2020 has been a year of contemplation. Filled with troubling times for us all, the uncertainty of living with a pandemic has made us stop and think about our lifestyle and values. Memories of happier times play on our minds. Lack of movement with forced restrictions have evoked community spirit and awareness. With this has come time to ponder, recollections of the past and precious memories have been aroused, coupled with a feeling of wanting to get on with our aspirations. We now use new language that characterises this period of history in the making. Idioms such as before COVID, during COVID and after COVID has become part of our day to day vernacular.

With this fresh awareness and change of routine there has been a surge of people wanting to learn how to Record and Document their Community History and Oral History WA has embraced the new regime. More people have undertaken oral history training in 2020 than ever before. Four online courses were delivered which consisted of three by two hour zoom sessions. Session 1: Introduction to oral history and getting started, Session 2: Preparing for the interview and Session 3: The interview It was a new experience for trainer Elaine Rabbitt who had previously been of the ‘old school’ thinking that you can’t teach oral history online. However, what was missing from the online course was a recording workshop.

Broome ladies
Emma & Luke
Jesse & Doug
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Shadow

As soon as intra state restrictions were lifted in WA and groups could meet together again Elaine teamed up with Doug Ayre (OHA WA immediate past present) and re-commenced the face to face nationally accredited oral history training in Perth. Weekend courses were held in October and November, with an extra practical recording workshop. The response was overwhelming, exciting and encouraging for the future of oral history in Australia. There is a new wave of people from all walks of life and ages interested in learning how to conduct professional oral history interviews. Features of the course include a session on cultural protocols and not only learning how to interview but gaining the experience of being interviewed. Students learn how to use professional recording equipment and they can bring their own recording devices. As the course is interactive and practical it is suitable for beginners, intermediate and advance practitioners, all those wanting to gain an accredited oral history qualification.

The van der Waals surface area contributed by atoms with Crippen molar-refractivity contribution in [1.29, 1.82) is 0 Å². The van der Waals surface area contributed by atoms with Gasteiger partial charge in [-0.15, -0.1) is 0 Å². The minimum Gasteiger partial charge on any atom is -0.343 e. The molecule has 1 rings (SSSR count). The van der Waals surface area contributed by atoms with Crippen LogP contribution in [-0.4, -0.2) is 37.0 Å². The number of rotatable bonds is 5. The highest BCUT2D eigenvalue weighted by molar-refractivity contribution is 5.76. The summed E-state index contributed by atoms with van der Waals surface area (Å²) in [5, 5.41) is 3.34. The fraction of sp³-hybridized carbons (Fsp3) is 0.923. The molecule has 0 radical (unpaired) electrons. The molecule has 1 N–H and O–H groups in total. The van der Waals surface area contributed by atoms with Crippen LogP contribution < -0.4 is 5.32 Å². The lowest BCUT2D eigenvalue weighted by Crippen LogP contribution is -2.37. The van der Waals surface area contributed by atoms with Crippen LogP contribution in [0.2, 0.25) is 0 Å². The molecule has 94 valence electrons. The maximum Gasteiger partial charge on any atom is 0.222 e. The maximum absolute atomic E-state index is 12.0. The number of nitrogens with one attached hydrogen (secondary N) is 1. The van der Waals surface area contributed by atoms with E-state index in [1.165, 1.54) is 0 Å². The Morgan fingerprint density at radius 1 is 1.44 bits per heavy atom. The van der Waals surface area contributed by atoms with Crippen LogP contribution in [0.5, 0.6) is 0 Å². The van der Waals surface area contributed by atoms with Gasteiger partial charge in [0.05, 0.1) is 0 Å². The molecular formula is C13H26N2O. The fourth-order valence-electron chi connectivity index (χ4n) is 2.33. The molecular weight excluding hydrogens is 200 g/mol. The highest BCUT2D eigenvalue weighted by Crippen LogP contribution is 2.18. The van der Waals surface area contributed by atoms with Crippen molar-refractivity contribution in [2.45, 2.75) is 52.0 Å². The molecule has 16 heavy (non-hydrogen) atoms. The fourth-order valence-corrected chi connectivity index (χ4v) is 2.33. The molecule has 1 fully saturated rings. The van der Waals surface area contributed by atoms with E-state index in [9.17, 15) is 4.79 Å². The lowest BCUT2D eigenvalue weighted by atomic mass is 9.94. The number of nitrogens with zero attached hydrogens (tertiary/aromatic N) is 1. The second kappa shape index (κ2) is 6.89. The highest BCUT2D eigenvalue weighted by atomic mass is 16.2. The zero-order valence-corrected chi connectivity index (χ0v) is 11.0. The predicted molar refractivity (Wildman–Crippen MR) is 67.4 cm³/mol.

Oral History WA in partnership with Goolarri Media Enterprises, a registered training provider has delivered the accredited training since 2014. Elaine has developed the oral history training package for AHCILM404 Record and document Community History, drawn from the wealth of oral history teaching materials that are available in Australia and overseas.

The course is an opportunity to immerse oneself in the practicalities of oral history and gain nationally recognised certification. This is a stepping stone for further learning and possible employment opportunities.
Those who complete the workshop, an interview and their assessment workbooks, will be awarded their certificate issued by the Goolarri Media Enterprises (GME) Registered Training Organisation No.51278.

Student testimonies

A recipient of the state Library of WA’s Terry Campbell award for excellence said: “It was lovely meeting yourself [Elaine], Doug and the Workshop participants and to be involved with and to complete the Workshop training.

It was fascinating being shown the equipment, to have yourself and Doug explain the processes for Oral History Interviewing and then to be involved in the practical aspects.

A PhD student said: “This was an extremely comprehensive and informative course, well worth the expense and travel. All the issues we dealt with were important and stimulated lively debate and conversation facilitated well by the experienced Dr Elaine Rabbitt: that of ethics, of technology, of interview etiquette and so on. The assessments were also practical and useful, particularly drafting invitation letters/consent forms and also a mock interview which made me realise I had underestimated how complex the oral history interview exchange was. Although I had a strong grasp of oral history in theory, I came away much better equipped to do it in practice.”

A museum administrator said:” It was lovely to meet Doug and put a face to a name. So much talent between you [Elaine] and it is great to listen to different outlooks and methods of working. I really appreciate having the choice.

A local studies librarian said: Thanks very much for a very informative and enjoyable Oral History course last week. I have really benefited from all of yours [Elaine] and Doug’s experiences and I am hoping to be able to start recording people’s precious stories soon.

By Elaine Rabbitt

Image descriptions:

  • Broome ladies – Ladies with a Broome connection: Journalist Angela Albuquerque interviewing  Museum volunteer Gay Bridgement.
  • Emma & Luke – Student Emma Brand with Professional Historian Luke LeCras, adjusting the settings on the recorder to suit the location.
  • Jesse & Doug – Catholic Education WA sent Jesse Roberts along to the course. He had the honour of interviewing Doug Ayre.
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